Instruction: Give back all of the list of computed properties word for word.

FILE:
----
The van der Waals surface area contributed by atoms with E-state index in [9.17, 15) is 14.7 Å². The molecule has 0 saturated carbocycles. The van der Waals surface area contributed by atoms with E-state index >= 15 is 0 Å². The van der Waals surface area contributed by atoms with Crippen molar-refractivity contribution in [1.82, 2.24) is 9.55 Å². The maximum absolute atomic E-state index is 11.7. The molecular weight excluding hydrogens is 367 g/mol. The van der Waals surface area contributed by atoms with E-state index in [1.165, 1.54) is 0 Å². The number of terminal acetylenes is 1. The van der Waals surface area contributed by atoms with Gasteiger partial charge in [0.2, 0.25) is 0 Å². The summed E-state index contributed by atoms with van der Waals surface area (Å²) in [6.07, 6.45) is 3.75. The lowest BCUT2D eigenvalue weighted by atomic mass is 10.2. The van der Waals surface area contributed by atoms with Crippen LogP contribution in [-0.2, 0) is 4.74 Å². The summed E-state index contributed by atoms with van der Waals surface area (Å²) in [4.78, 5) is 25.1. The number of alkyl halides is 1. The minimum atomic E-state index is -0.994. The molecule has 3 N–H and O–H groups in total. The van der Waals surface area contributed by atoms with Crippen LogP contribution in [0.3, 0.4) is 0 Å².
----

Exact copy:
The van der Waals surface area contributed by atoms with E-state index in [9.17, 15) is 14.7 Å². The molecule has 0 saturated carbocycles. The van der Waals surface area contributed by atoms with E-state index >= 15 is 0 Å². The van der Waals surface area contributed by atoms with Crippen molar-refractivity contribution in [1.82, 2.24) is 9.55 Å². The maximum absolute atomic E-state index is 11.7. The molecular weight excluding hydrogens is 367 g/mol. The van der Waals surface area contributed by atoms with E-state index in [1.165, 1.54) is 0 Å². The number of terminal acetylenes is 1. The van der Waals surface area contributed by atoms with Gasteiger partial charge in [0.2, 0.25) is 0 Å². The summed E-state index contributed by atoms with van der Waals surface area (Å²) in [6.07, 6.45) is 3.75. The lowest BCUT2D eigenvalue weighted by atomic mass is 10.2. The van der Waals surface area contributed by atoms with Crippen LogP contribution in [-0.2, 0) is 4.74 Å². The summed E-state index contributed by atoms with van der Waals surface area (Å²) in [4.78, 5) is 25.1. The number of alkyl halides is 1. The minimum atomic E-state index is -0.994. The molecule has 3 N–H and O–H groups in total. The van der Waals surface area contributed by atoms with Crippen LogP contribution in [0.3, 0.4) is 0 Å².